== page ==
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October 1973

Permanent Dementia in Idiopathic Parkinsonism Treated With Levodopa

Author Affiliations

Los Angeles
From the Southern California Permanente Medical Group (Dr. Wolf); Cajal Laboratory of Neuropathology, Los Angeles County/USC Medical Center (Dr. Davis); and University of Southern California School of Medicine (Drs. Wolf and Davis), Los Angeles.

Arch Neurol. 1973;29(4):276-278. doi:10.1001/archneur.1973.00490280088014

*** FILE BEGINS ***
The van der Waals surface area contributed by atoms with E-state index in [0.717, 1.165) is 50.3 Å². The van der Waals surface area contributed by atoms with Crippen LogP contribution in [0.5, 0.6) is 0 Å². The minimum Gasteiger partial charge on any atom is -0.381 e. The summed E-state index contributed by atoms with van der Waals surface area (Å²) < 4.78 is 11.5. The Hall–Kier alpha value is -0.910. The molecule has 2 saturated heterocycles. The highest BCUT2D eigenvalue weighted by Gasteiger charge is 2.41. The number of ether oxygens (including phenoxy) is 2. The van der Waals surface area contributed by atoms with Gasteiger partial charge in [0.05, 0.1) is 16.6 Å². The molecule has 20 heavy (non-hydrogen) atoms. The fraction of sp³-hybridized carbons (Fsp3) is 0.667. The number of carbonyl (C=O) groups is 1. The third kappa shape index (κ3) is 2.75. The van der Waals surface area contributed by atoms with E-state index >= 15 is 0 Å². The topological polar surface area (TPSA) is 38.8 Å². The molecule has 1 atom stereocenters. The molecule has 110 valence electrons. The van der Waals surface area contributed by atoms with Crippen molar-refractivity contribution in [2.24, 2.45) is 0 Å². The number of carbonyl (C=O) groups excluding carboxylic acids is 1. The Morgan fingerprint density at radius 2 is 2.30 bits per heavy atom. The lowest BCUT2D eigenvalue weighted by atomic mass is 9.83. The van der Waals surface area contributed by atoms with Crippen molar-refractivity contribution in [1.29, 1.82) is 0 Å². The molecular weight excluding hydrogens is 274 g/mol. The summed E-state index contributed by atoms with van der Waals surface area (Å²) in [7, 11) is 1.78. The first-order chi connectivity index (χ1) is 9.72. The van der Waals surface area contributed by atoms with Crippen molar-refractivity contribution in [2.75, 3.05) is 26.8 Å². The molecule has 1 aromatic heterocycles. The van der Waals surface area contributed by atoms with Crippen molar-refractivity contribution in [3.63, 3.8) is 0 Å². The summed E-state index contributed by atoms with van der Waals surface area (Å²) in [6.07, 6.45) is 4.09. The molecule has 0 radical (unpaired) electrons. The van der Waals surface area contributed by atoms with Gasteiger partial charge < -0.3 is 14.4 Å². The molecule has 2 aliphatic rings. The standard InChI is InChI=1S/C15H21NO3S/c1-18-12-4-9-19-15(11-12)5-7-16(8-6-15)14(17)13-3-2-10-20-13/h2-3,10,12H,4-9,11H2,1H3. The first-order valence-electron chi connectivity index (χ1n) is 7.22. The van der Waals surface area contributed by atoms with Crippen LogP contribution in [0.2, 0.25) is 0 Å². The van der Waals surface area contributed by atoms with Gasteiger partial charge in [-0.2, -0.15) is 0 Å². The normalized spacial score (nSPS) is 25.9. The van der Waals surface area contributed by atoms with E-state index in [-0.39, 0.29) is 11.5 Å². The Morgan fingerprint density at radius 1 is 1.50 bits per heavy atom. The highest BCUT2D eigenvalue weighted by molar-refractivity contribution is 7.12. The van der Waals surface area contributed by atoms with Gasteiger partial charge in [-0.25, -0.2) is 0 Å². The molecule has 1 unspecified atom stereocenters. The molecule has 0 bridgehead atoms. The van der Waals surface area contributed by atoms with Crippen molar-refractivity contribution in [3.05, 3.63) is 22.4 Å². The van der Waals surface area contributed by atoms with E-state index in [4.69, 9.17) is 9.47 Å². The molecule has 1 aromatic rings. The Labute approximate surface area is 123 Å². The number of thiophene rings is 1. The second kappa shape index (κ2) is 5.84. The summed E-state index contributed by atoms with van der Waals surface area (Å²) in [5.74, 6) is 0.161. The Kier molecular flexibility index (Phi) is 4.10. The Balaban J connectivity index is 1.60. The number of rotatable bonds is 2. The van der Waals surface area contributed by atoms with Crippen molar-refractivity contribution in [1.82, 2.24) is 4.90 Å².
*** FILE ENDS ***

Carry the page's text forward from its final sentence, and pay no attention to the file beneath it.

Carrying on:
An acute confusional-hallucinatory syndrome, followed by stupor and permanent dementia occurred in a patient with mild idopathic parkinsonism receiving trihexy-phenidyl, amantadine, and levodopa. During the stuporous period, his eyes were divergent, with absent oculocephalic reflexes. There were no abnormalities of other cranial nerve functions or long tract signs. Intravenous doses of pyridoxine were of no benefit. The electroencephalogram was diffusely slow. Results of laboratory studies were unremarkable, except for mild hydrocephalus ex vacuo. Seventeen days after onset, he began to recover from stupor, and became alert but profoundly demented until his death four months later. Neuropathological changes included depigmentation, neuronal loss, gliosis and Lewy bodies in the substantia nigra, mild hydrocephalus, mild atherosclerotic changes in basilar and carotid arteries, and a few tiny cerebellar infarcts. Pathological changes did not explain the acute illness.